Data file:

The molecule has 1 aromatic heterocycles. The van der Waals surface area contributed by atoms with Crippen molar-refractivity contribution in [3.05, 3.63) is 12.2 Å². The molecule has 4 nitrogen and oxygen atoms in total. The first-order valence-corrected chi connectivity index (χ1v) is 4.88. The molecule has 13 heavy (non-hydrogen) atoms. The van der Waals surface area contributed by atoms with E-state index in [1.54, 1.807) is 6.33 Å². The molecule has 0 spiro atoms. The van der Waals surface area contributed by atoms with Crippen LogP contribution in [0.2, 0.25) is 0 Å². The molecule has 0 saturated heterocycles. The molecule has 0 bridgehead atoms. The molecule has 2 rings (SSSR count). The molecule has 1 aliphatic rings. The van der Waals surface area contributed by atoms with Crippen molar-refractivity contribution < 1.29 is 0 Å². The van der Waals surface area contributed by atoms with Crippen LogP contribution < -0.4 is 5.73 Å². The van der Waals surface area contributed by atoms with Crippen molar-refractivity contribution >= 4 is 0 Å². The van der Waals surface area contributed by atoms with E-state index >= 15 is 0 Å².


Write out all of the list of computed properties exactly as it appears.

The molecule has 1 aromatic heterocycles. The van der Waals surface area contributed by atoms with Crippen molar-refractivity contribution in [3.05, 3.63) is 12.2 Å². The molecule has 4 nitrogen and oxygen atoms in total. The first-order valence-corrected chi connectivity index (χ1v) is 4.88. The molecule has 13 heavy (non-hydrogen) atoms. The van der Waals surface area contributed by atoms with E-state index in [1.54, 1.807) is 6.33 Å². The molecule has 0 spiro atoms. The van der Waals surface area contributed by atoms with Crippen LogP contribution in [0.2, 0.25) is 0 Å². The molecule has 0 saturated heterocycles. The molecule has 0 bridgehead atoms. The molecule has 2 rings (SSSR count). The molecule has 1 aliphatic rings. The van der Waals surface area contributed by atoms with Crippen molar-refractivity contribution < 1.29 is 0 Å². The van der Waals surface area contributed by atoms with Crippen LogP contribution < -0.4 is 5.73 Å². The van der Waals surface area contributed by atoms with Crippen molar-refractivity contribution >= 4 is 0 Å². The van der Waals surface area contributed by atoms with E-state index >= 15 is 0 Å².